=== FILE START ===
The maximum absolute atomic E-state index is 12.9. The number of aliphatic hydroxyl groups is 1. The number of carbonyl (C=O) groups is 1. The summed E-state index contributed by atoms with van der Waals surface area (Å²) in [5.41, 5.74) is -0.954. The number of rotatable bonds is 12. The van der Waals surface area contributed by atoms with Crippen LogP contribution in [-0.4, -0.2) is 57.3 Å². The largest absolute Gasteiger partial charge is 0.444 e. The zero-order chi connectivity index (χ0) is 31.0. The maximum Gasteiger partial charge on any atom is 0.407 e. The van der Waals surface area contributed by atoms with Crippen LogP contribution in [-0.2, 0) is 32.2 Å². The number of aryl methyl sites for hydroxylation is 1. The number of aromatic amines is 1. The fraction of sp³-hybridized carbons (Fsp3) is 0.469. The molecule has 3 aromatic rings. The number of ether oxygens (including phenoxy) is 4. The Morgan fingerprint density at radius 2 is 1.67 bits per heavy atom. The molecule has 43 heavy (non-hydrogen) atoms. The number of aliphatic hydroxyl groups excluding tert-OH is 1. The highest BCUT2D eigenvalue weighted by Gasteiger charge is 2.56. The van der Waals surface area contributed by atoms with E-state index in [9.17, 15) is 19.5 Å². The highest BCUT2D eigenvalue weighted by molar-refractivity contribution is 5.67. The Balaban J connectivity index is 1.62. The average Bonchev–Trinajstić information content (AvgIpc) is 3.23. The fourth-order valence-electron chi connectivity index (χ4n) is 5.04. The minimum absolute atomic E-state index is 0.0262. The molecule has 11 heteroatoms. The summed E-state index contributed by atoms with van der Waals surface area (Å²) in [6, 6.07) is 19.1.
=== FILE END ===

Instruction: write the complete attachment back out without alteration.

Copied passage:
The maximum absolute atomic E-state index is 12.9. The number of aliphatic hydroxyl groups is 1. The number of carbonyl (C=O) groups is 1. The summed E-state index contributed by atoms with van der Waals surface area (Å²) in [5.41, 5.74) is -0.954. The number of rotatable bonds is 12. The van der Waals surface area contributed by atoms with Crippen LogP contribution in [-0.4, -0.2) is 57.3 Å². The largest absolute Gasteiger partial charge is 0.444 e. The zero-order chi connectivity index (χ0) is 31.0. The maximum Gasteiger partial charge on any atom is 0.407 e. The van der Waals surface area contributed by atoms with Crippen LogP contribution in [-0.2, 0) is 32.2 Å². The number of aryl methyl sites for hydroxylation is 1. The number of aromatic amines is 1. The fraction of sp³-hybridized carbons (Fsp3) is 0.469. The molecule has 3 aromatic rings. The number of ether oxygens (including phenoxy) is 4. The Morgan fingerprint density at radius 2 is 1.67 bits per heavy atom. The molecule has 43 heavy (non-hydrogen) atoms. The number of aliphatic hydroxyl groups excluding tert-OH is 1. The highest BCUT2D eigenvalue weighted by Gasteiger charge is 2.56. The van der Waals surface area contributed by atoms with E-state index in [9.17, 15) is 19.5 Å². The highest BCUT2D eigenvalue weighted by molar-refractivity contribution is 5.67. The Balaban J connectivity index is 1.62. The average Bonchev–Trinajstić information content (AvgIpc) is 3.23. The fourth-order valence-electron chi connectivity index (χ4n) is 5.04. The minimum absolute atomic E-state index is 0.0262. The molecule has 11 heteroatoms. The summed E-state index contributed by atoms with van der Waals surface area (Å²) in [6, 6.07) is 19.1.